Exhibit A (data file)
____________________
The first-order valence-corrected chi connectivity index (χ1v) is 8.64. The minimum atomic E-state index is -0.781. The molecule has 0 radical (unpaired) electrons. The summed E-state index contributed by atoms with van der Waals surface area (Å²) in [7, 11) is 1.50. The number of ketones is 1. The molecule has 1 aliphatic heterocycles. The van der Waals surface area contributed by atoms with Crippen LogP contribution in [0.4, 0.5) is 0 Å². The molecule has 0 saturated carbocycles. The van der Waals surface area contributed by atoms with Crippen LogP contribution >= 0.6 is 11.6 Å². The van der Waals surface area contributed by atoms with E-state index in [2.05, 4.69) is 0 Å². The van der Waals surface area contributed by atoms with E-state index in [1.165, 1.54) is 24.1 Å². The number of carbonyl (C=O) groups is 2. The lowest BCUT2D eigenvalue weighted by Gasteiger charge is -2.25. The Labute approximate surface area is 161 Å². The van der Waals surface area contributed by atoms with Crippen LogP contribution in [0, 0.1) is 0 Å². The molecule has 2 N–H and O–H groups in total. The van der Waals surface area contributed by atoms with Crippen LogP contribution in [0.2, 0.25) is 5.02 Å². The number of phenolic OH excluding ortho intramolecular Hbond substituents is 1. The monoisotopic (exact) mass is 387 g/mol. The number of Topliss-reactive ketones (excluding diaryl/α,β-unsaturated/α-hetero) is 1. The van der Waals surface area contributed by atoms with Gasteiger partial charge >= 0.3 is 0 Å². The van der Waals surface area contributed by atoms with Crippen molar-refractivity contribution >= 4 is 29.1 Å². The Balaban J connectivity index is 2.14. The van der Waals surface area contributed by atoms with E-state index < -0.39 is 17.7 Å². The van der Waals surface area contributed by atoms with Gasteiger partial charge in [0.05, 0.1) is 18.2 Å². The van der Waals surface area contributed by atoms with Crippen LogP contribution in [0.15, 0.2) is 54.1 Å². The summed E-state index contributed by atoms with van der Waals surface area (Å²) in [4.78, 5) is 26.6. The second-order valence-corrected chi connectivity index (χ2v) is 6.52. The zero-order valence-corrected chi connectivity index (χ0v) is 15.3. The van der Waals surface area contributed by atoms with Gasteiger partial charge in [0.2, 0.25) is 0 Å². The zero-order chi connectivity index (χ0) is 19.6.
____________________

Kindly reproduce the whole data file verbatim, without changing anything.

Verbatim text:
The first-order valence-corrected chi connectivity index (χ1v) is 8.64. The minimum atomic E-state index is -0.781. The molecule has 0 radical (unpaired) electrons. The summed E-state index contributed by atoms with van der Waals surface area (Å²) in [7, 11) is 1.50. The number of ketones is 1. The molecule has 1 aliphatic heterocycles. The van der Waals surface area contributed by atoms with Crippen LogP contribution in [0.4, 0.5) is 0 Å². The molecule has 0 saturated carbocycles. The van der Waals surface area contributed by atoms with Crippen LogP contribution >= 0.6 is 11.6 Å². The van der Waals surface area contributed by atoms with E-state index in [2.05, 4.69) is 0 Å². The van der Waals surface area contributed by atoms with E-state index in [1.165, 1.54) is 24.1 Å². The number of carbonyl (C=O) groups is 2. The lowest BCUT2D eigenvalue weighted by Gasteiger charge is -2.25. The Labute approximate surface area is 161 Å². The van der Waals surface area contributed by atoms with Crippen LogP contribution in [0, 0.1) is 0 Å². The molecule has 2 N–H and O–H groups in total. The van der Waals surface area contributed by atoms with Crippen LogP contribution in [0.2, 0.25) is 5.02 Å². The number of phenolic OH excluding ortho intramolecular Hbond substituents is 1. The monoisotopic (exact) mass is 387 g/mol. The number of Topliss-reactive ketones (excluding diaryl/α,β-unsaturated/α-hetero) is 1. The van der Waals surface area contributed by atoms with Gasteiger partial charge >= 0.3 is 0 Å². The van der Waals surface area contributed by atoms with Crippen molar-refractivity contribution >= 4 is 29.1 Å². The Balaban J connectivity index is 2.14. The van der Waals surface area contributed by atoms with E-state index < -0.39 is 17.7 Å². The van der Waals surface area contributed by atoms with Gasteiger partial charge in [0.05, 0.1) is 18.2 Å². The van der Waals surface area contributed by atoms with Crippen LogP contribution in [0.15, 0.2) is 54.1 Å². The summed E-state index contributed by atoms with van der Waals surface area (Å²) in [4.78, 5) is 26.6. The second-order valence-corrected chi connectivity index (χ2v) is 6.52. The zero-order valence-corrected chi connectivity index (χ0v) is 15.3. The van der Waals surface area contributed by atoms with Gasteiger partial charge in [0.2, 0.25) is 0 Å². The zero-order chi connectivity index (χ0) is 19.6.